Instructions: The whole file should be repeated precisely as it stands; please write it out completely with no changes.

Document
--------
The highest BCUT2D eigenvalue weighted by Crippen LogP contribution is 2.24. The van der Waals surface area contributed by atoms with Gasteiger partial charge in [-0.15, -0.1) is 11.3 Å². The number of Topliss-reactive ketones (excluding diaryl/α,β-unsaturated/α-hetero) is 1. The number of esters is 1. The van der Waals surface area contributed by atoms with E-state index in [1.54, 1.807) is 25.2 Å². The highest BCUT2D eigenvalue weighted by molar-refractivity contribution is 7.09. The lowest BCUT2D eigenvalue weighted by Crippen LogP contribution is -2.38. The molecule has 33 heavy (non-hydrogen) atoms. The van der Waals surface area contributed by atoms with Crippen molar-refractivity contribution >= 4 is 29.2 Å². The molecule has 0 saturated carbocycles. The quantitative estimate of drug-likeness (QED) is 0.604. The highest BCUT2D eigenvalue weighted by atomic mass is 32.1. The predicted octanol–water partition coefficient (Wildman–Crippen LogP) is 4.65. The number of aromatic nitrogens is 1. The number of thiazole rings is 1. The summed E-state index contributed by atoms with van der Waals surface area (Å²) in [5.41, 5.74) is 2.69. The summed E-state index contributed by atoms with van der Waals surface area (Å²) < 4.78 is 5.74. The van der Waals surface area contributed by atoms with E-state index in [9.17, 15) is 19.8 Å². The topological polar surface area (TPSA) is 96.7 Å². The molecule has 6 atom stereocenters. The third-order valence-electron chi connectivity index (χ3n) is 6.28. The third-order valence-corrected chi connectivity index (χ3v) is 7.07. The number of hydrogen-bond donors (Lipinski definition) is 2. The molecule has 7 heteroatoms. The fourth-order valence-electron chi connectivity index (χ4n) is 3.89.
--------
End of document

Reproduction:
The highest BCUT2D eigenvalue weighted by Crippen LogP contribution is 2.24. The van der Waals surface area contributed by atoms with Gasteiger partial charge in [-0.15, -0.1) is 11.3 Å². The number of Topliss-reactive ketones (excluding diaryl/α,β-unsaturated/α-hetero) is 1. The number of esters is 1. The van der Waals surface area contributed by atoms with E-state index in [1.54, 1.807) is 25.2 Å². The highest BCUT2D eigenvalue weighted by molar-refractivity contribution is 7.09. The lowest BCUT2D eigenvalue weighted by Crippen LogP contribution is -2.38. The molecule has 33 heavy (non-hydrogen) atoms. The van der Waals surface area contributed by atoms with Crippen molar-refractivity contribution >= 4 is 29.2 Å². The molecule has 0 saturated carbocycles. The quantitative estimate of drug-likeness (QED) is 0.604. The highest BCUT2D eigenvalue weighted by atomic mass is 32.1. The predicted octanol–water partition coefficient (Wildman–Crippen LogP) is 4.65. The number of aromatic nitrogens is 1. The number of thiazole rings is 1. The summed E-state index contributed by atoms with van der Waals surface area (Å²) in [5.41, 5.74) is 2.69. The summed E-state index contributed by atoms with van der Waals surface area (Å²) < 4.78 is 5.74. The van der Waals surface area contributed by atoms with E-state index in [9.17, 15) is 19.8 Å². The topological polar surface area (TPSA) is 96.7 Å². The molecule has 6 atom stereocenters. The third-order valence-electron chi connectivity index (χ3n) is 6.28. The third-order valence-corrected chi connectivity index (χ3v) is 7.07. The number of hydrogen-bond donors (Lipinski definition) is 2. The molecule has 7 heteroatoms. The fourth-order valence-electron chi connectivity index (χ4n) is 3.89.